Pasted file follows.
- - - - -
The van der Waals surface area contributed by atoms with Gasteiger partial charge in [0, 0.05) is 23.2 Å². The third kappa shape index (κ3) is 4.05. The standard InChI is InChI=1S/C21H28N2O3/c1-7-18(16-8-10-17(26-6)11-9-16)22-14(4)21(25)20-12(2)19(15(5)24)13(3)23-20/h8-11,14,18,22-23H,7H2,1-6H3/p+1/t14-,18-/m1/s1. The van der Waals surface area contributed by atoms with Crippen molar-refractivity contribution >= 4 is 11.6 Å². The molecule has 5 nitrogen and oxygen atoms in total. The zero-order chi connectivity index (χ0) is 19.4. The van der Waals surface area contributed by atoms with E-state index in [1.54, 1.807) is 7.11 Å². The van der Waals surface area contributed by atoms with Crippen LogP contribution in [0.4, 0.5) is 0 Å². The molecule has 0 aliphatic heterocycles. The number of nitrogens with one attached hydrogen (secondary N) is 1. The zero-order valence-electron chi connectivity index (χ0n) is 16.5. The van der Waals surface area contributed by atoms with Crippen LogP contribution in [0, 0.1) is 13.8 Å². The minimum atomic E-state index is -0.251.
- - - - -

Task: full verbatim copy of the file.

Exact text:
The van der Waals surface area contributed by atoms with Gasteiger partial charge in [0, 0.05) is 23.2 Å². The third kappa shape index (κ3) is 4.05. The standard InChI is InChI=1S/C21H28N2O3/c1-7-18(16-8-10-17(26-6)11-9-16)22-14(4)21(25)20-12(2)19(15(5)24)13(3)23-20/h8-11,14,18,22-23H,7H2,1-6H3/p+1/t14-,18-/m1/s1. The van der Waals surface area contributed by atoms with Crippen molar-refractivity contribution >= 4 is 11.6 Å². The molecule has 5 nitrogen and oxygen atoms in total. The zero-order chi connectivity index (χ0) is 19.4. The van der Waals surface area contributed by atoms with E-state index in [1.54, 1.807) is 7.11 Å². The van der Waals surface area contributed by atoms with Crippen LogP contribution in [0.4, 0.5) is 0 Å². The molecule has 0 aliphatic heterocycles. The number of nitrogens with one attached hydrogen (secondary N) is 1. The zero-order valence-electron chi connectivity index (χ0n) is 16.5. The van der Waals surface area contributed by atoms with Crippen LogP contribution in [0, 0.1) is 13.8 Å². The minimum atomic E-state index is -0.251.